Tucker Vollbrecht’s 2015-16 Season Edit = Rowdy
Have you ever wondered what it would be like to be on a college freeride team that travels to 8 freeride world qualifier comps during the season? Or what it would be like to be continually pushed to your limits by your peers, coaches and competitors to go full-send 100% of the time? Well wonder no longer as you are about to see the result of all those things in Tucker Vollbrecht’s latest season edit. His progress in one year is astounding. We are impressed.
Read about Tucker’s experience training and traveling in cramped quarters with his equally rowdy teammates below.
“Prying my eyes open at 5 a.m. in complete darkness, I stumbled across ski bags and gear tossed into duffle bags the night before. I hurried out into an empty hallway, down the stairs, and out the door and was promptly blasted by the frigid winter Gunnison air. It’s the same routine every big mountain competitor repeats for each trip, but when I round the corner to where my team waits the energy immediately changes. Half the Western State Freeride Team is already at the van, jamming skis and bags into every nook and cranny trying preserve precious legroom. Cold and tired, we’re collectively in it together and the mood improves every time a new face comes around the corner.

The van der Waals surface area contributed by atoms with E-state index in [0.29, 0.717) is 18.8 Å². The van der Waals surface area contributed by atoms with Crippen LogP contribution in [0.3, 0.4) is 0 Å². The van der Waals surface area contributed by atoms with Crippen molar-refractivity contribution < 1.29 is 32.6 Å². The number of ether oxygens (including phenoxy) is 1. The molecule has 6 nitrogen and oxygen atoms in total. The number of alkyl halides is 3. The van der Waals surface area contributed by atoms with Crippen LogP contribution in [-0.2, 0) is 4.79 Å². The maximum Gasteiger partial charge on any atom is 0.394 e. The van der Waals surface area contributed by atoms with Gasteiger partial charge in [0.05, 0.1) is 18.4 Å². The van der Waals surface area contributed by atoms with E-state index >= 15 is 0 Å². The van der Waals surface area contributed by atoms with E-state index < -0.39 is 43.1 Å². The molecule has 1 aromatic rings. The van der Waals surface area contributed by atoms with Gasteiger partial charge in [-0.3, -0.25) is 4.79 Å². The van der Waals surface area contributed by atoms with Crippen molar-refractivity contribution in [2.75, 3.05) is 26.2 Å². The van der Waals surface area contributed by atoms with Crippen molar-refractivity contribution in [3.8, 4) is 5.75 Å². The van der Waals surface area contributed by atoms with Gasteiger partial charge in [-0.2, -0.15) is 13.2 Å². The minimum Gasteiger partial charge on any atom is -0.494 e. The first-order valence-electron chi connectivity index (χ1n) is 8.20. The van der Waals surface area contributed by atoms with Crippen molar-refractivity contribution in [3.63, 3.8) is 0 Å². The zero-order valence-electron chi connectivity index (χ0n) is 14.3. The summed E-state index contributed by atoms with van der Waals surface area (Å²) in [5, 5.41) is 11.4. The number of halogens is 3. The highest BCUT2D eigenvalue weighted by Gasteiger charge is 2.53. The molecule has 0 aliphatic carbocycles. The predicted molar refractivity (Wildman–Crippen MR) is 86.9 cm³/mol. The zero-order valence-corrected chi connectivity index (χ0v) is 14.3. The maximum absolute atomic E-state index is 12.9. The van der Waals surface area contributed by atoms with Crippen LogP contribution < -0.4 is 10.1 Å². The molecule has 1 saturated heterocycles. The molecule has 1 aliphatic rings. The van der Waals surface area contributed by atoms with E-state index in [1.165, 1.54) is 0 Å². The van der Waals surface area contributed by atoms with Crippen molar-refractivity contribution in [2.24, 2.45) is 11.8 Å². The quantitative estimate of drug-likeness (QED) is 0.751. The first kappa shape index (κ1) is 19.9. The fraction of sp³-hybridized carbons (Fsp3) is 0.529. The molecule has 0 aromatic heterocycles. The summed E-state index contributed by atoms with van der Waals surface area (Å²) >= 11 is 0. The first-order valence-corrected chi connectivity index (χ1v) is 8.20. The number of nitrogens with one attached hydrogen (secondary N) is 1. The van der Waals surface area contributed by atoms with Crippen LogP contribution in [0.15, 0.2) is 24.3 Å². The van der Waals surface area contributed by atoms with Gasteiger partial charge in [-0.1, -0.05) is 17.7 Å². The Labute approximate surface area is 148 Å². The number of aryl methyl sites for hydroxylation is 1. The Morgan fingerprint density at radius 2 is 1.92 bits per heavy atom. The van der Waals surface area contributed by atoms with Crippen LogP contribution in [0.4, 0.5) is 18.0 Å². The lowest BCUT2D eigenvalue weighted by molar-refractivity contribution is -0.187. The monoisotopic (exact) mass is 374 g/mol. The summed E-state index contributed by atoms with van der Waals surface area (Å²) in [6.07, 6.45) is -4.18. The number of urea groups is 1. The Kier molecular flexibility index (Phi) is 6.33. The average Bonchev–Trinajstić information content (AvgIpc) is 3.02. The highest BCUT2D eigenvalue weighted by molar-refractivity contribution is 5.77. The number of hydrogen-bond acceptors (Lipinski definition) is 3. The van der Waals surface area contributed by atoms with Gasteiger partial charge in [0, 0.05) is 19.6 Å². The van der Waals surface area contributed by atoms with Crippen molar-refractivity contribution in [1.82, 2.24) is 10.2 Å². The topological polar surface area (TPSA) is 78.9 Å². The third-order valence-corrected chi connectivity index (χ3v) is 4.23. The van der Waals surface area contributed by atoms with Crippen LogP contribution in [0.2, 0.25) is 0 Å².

A few hours into a twenty-something hour drive to Canada we roll into a sketchy gas station in the middle of nowhere. The team swarms the convenience store for snacks. Although traveling together in a small, cramped space can be grueling, it builds friendships and connections like I’ve never experienced.
Up on the mountain the camaraderie is even stronger. The team pre-inspects the venue together, sharing thoughts and ideas on various line choices and encouraging each other with positive vibes. Every athlete is nervous and scared standing in the start of a comp run, but having coaches and teammates by your side is calming and reassuring. Whether you stomp your run or crash, there’s always someone at the bottom giving out high-fives and hugs.
The freeride community is small, the stoke runs deep and everyone is friendly and supportive. Having a team surrounding you makes it that much better. Shared meals, victories, defeats and injuries, we’re in it together, cheering each other on with plenty of laughs, high-fives and hugs.”